After processing the data, it can be fed into the neural network. The neural network consists of a two-layer LSTM neural network and a one-layer fully connected layer. The first step of the neural network i the input vector of step S i is
S i = [ s i a c c e x , s i a c c e y , s i a c c e z , s i g y r o x , s i g y r o y , s i g y r o z , s i m a g x , s i m a g y , s i m a g z ] T .
S   i is a   M × 1 matrix of   M = N   s e n s o r s × T /   Δ   t , where   N   s e n s o r s The input sensor data dimension is 9 in this study; T is the time window length, which is 2 s by default; and   Δ   t is the sampling interval, which is 0.02 s. The equation for forward propagation of the neural network through two LSTM layers and one fully connected layer can be simply expressed as
a = f ( W 1 S i + b 1 ) ,
where W   1 is a matrix of   N   c l a s s × M , and N   c l a s s is the final number of classification labels, which is 7 in this study.   a and   b   1 are both   N   c l a s s × 1 matrices.
Similarly, the formula for backpropagation can be expressed as
S ^ i = f ( W 2 a + b 2 ) ,
where W   2 is a matrix of M × N   c l a s s of the matrix, and   b   2 is a   N   c l a s s × 1 matrix. In the training project, the neural network parameters are adjusted by backward pass so that the results are predicted with the highest accuracy, even though the error of the neural network   E   i is minimized.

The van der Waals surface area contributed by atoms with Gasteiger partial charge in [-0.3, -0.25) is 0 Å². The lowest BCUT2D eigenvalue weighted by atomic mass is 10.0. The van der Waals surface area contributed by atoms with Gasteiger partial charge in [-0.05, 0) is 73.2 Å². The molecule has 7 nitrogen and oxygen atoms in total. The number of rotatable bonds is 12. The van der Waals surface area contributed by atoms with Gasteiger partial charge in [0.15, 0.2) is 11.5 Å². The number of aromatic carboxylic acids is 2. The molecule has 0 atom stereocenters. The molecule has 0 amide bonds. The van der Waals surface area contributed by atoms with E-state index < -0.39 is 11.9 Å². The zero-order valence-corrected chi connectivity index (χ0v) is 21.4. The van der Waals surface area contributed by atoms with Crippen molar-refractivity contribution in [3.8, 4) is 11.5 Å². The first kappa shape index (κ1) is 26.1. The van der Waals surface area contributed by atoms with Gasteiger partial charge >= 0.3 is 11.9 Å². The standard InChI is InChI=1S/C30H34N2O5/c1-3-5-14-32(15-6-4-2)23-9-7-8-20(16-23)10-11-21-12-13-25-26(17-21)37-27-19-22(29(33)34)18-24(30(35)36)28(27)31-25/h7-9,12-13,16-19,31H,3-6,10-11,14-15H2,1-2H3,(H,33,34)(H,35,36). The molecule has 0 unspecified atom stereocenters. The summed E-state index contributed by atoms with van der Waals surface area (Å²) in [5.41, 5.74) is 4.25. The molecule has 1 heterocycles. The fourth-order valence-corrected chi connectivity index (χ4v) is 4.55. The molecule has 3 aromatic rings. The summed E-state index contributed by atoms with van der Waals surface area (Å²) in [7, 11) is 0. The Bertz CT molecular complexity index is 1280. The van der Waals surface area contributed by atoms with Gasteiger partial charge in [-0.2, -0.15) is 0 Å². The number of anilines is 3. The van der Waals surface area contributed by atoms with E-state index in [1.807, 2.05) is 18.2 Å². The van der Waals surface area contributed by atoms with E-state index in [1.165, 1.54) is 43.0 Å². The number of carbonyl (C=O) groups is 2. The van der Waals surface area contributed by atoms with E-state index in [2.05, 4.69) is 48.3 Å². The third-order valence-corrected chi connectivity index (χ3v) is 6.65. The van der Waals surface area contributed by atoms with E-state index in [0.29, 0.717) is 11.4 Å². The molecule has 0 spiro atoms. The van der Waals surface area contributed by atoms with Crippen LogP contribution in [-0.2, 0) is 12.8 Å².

E i = j = 1 M ( S j S ^ j ) 2
To avoid falling into local minima in training, we randomly initialized the neural network parameters several times, and the optimal accuracy is used as the result. After the training is completed, the neural network can identify the categories of sensory landmarks that users pass by. Algorithm 1 summarizes the method of recognizing sensory landmarks using LSTM neural networks.
Algorithm 1: LSTM Based Sensory Landmark Recognition.
Input: labeled train data set { X T r a i n , L T r a i n } and unlabeled test data set { X T e s t }
Output: predicted sensory landmark labels of the test data set L P r e
1 Collect data
2 Process data by interpolation, filtering, segmentation, and labeling
3 Initialize neural network parameters randomly
4 Train and compute the parameters
5 Use the trained neural network to predict the sensory landmark labels of the data set L P r e

4. Experiments and Results

4.1. Experiment Description

A total of 13 different cell phones were used by 11 participants during data collection. Three or more locations in different indoor environments were selected for each scenario. During each collection, participants were required to keep their phones in hand and walk with them held to their chest level. They were also required to record information including the type of scenario, the type of landmark, and the moment of passing by the landmark. Cell phones were exchanged between participants after 20 sets of data were collected.